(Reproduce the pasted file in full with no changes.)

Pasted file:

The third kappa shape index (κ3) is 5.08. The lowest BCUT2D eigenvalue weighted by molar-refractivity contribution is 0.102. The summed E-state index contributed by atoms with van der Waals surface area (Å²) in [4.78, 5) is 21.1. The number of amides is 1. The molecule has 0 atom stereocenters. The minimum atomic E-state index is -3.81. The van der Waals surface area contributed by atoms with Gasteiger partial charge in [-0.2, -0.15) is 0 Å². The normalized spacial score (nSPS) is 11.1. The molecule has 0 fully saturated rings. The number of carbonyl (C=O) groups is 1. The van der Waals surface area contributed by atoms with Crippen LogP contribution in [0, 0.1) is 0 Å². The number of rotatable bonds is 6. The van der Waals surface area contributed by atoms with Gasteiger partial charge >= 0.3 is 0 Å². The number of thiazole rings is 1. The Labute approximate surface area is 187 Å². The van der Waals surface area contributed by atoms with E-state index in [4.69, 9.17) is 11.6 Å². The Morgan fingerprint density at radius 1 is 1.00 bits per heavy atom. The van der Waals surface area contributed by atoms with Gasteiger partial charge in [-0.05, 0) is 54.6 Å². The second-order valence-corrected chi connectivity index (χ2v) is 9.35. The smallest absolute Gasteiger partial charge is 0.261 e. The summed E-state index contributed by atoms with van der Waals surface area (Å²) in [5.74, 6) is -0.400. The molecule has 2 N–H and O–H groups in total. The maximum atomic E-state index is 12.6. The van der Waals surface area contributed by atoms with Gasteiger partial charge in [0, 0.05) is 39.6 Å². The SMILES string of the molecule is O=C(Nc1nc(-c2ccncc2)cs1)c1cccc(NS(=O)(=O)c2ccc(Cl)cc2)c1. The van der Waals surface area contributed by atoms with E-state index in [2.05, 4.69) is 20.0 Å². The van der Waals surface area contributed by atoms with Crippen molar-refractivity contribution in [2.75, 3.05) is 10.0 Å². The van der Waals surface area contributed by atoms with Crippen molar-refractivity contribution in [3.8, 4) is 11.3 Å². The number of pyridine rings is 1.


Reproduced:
The third kappa shape index (κ3) is 5.08. The lowest BCUT2D eigenvalue weighted by molar-refractivity contribution is 0.102. The summed E-state index contributed by atoms with van der Waals surface area (Å²) in [4.78, 5) is 21.1. The number of amides is 1. The molecule has 0 atom stereocenters. The minimum atomic E-state index is -3.81. The van der Waals surface area contributed by atoms with Gasteiger partial charge in [-0.2, -0.15) is 0 Å². The normalized spacial score (nSPS) is 11.1. The molecule has 0 fully saturated rings. The number of carbonyl (C=O) groups is 1. The van der Waals surface area contributed by atoms with Crippen LogP contribution in [0, 0.1) is 0 Å². The number of rotatable bonds is 6. The van der Waals surface area contributed by atoms with Gasteiger partial charge >= 0.3 is 0 Å². The number of thiazole rings is 1. The Labute approximate surface area is 187 Å². The van der Waals surface area contributed by atoms with E-state index in [4.69, 9.17) is 11.6 Å². The Morgan fingerprint density at radius 1 is 1.00 bits per heavy atom. The van der Waals surface area contributed by atoms with Gasteiger partial charge in [-0.05, 0) is 54.6 Å². The second-order valence-corrected chi connectivity index (χ2v) is 9.35. The smallest absolute Gasteiger partial charge is 0.261 e. The summed E-state index contributed by atoms with van der Waals surface area (Å²) in [5.74, 6) is -0.400. The molecule has 2 N–H and O–H groups in total. The maximum atomic E-state index is 12.6. The van der Waals surface area contributed by atoms with Gasteiger partial charge in [0, 0.05) is 39.6 Å². The SMILES string of the molecule is O=C(Nc1nc(-c2ccncc2)cs1)c1cccc(NS(=O)(=O)c2ccc(Cl)cc2)c1. The van der Waals surface area contributed by atoms with E-state index in [2.05, 4.69) is 20.0 Å². The van der Waals surface area contributed by atoms with Crippen molar-refractivity contribution in [2.75, 3.05) is 10.0 Å². The van der Waals surface area contributed by atoms with Crippen molar-refractivity contribution in [3.8, 4) is 11.3 Å². The number of pyridine rings is 1.